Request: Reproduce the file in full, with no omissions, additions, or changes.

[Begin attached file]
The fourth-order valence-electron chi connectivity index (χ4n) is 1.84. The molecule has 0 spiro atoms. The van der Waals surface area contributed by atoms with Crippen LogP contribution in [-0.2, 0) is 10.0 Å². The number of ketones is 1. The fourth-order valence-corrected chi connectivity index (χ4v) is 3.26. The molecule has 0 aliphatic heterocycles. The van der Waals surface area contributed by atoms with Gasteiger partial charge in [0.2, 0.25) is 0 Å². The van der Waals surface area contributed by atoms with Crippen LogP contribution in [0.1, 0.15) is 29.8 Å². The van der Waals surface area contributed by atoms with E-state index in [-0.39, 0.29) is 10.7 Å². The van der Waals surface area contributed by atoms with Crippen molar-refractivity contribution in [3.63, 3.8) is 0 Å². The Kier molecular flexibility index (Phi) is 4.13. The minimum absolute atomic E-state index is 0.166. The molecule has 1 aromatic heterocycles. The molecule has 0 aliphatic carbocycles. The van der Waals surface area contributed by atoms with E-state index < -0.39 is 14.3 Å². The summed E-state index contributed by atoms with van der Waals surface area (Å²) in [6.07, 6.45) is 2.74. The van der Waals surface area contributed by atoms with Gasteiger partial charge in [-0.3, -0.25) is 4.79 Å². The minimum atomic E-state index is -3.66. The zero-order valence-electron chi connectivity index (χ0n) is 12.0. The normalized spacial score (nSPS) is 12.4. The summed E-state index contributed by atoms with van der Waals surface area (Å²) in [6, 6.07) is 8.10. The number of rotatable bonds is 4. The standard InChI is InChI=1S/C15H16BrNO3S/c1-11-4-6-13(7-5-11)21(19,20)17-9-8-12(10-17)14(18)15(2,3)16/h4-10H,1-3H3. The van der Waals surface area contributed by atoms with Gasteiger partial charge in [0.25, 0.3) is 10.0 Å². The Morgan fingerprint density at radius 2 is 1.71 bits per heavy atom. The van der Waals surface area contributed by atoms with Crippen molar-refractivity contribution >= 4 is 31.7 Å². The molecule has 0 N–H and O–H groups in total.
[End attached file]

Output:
The fourth-order valence-electron chi connectivity index (χ4n) is 1.84. The molecule has 0 spiro atoms. The van der Waals surface area contributed by atoms with Crippen LogP contribution in [-0.2, 0) is 10.0 Å². The number of ketones is 1. The fourth-order valence-corrected chi connectivity index (χ4v) is 3.26. The molecule has 0 aliphatic heterocycles. The van der Waals surface area contributed by atoms with Gasteiger partial charge in [0.2, 0.25) is 0 Å². The van der Waals surface area contributed by atoms with Crippen LogP contribution in [0.1, 0.15) is 29.8 Å². The van der Waals surface area contributed by atoms with E-state index in [-0.39, 0.29) is 10.7 Å². The van der Waals surface area contributed by atoms with Crippen molar-refractivity contribution in [3.63, 3.8) is 0 Å². The Kier molecular flexibility index (Phi) is 4.13. The minimum absolute atomic E-state index is 0.166. The molecule has 1 aromatic heterocycles. The molecule has 0 aliphatic carbocycles. The van der Waals surface area contributed by atoms with E-state index < -0.39 is 14.3 Å². The summed E-state index contributed by atoms with van der Waals surface area (Å²) in [6.07, 6.45) is 2.74. The van der Waals surface area contributed by atoms with Gasteiger partial charge in [-0.3, -0.25) is 4.79 Å². The minimum atomic E-state index is -3.66. The zero-order valence-electron chi connectivity index (χ0n) is 12.0. The normalized spacial score (nSPS) is 12.4. The summed E-state index contributed by atoms with van der Waals surface area (Å²) in [6, 6.07) is 8.10. The number of rotatable bonds is 4. The standard InChI is InChI=1S/C15H16BrNO3S/c1-11-4-6-13(7-5-11)21(19,20)17-9-8-12(10-17)14(18)15(2,3)16/h4-10H,1-3H3. The van der Waals surface area contributed by atoms with Gasteiger partial charge in [0.25, 0.3) is 10.0 Å². The Morgan fingerprint density at radius 2 is 1.71 bits per heavy atom. The van der Waals surface area contributed by atoms with Crippen molar-refractivity contribution >= 4 is 31.7 Å². The molecule has 0 N–H and O–H groups in total.